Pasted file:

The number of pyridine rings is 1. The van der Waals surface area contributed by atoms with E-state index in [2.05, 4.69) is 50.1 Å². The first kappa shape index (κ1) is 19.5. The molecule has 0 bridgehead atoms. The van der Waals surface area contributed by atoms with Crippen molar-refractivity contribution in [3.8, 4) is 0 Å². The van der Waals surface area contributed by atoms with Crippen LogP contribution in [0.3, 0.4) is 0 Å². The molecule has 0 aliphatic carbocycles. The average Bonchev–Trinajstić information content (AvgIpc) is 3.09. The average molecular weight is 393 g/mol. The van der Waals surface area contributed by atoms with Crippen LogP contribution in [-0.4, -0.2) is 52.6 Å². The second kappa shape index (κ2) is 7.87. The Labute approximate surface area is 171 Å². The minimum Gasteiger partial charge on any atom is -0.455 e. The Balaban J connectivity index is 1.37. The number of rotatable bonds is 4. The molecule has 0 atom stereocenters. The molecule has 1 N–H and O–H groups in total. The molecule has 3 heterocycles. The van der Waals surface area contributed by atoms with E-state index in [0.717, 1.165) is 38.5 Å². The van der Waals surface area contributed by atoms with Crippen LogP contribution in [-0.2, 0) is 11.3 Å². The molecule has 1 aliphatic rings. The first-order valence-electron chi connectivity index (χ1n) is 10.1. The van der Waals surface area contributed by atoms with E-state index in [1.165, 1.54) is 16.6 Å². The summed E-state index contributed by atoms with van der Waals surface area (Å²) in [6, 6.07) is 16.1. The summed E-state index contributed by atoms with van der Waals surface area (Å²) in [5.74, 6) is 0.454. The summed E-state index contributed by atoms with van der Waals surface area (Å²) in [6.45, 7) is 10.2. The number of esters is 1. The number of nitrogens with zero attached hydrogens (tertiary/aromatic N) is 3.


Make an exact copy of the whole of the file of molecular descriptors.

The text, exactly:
The number of pyridine rings is 1. The van der Waals surface area contributed by atoms with E-state index in [2.05, 4.69) is 50.1 Å². The first kappa shape index (κ1) is 19.5. The molecule has 0 bridgehead atoms. The van der Waals surface area contributed by atoms with Crippen molar-refractivity contribution in [3.8, 4) is 0 Å². The van der Waals surface area contributed by atoms with Crippen LogP contribution in [0.3, 0.4) is 0 Å². The molecule has 0 aliphatic carbocycles. The average Bonchev–Trinajstić information content (AvgIpc) is 3.09. The average molecular weight is 393 g/mol. The van der Waals surface area contributed by atoms with Crippen LogP contribution in [-0.4, -0.2) is 52.6 Å². The second kappa shape index (κ2) is 7.87. The Labute approximate surface area is 171 Å². The minimum Gasteiger partial charge on any atom is -0.455 e. The Balaban J connectivity index is 1.37. The number of rotatable bonds is 4. The molecule has 0 atom stereocenters. The molecule has 1 N–H and O–H groups in total. The molecule has 3 heterocycles. The van der Waals surface area contributed by atoms with E-state index in [0.717, 1.165) is 38.5 Å². The van der Waals surface area contributed by atoms with Crippen LogP contribution in [-0.2, 0) is 11.3 Å². The molecule has 1 aliphatic rings. The first-order valence-electron chi connectivity index (χ1n) is 10.1. The van der Waals surface area contributed by atoms with E-state index in [1.165, 1.54) is 16.6 Å². The summed E-state index contributed by atoms with van der Waals surface area (Å²) in [6, 6.07) is 16.1. The summed E-state index contributed by atoms with van der Waals surface area (Å²) in [5.74, 6) is 0.454. The summed E-state index contributed by atoms with van der Waals surface area (Å²) in [6.45, 7) is 10.2. The number of esters is 1. The number of nitrogens with zero attached hydrogens (tertiary/aromatic N) is 3.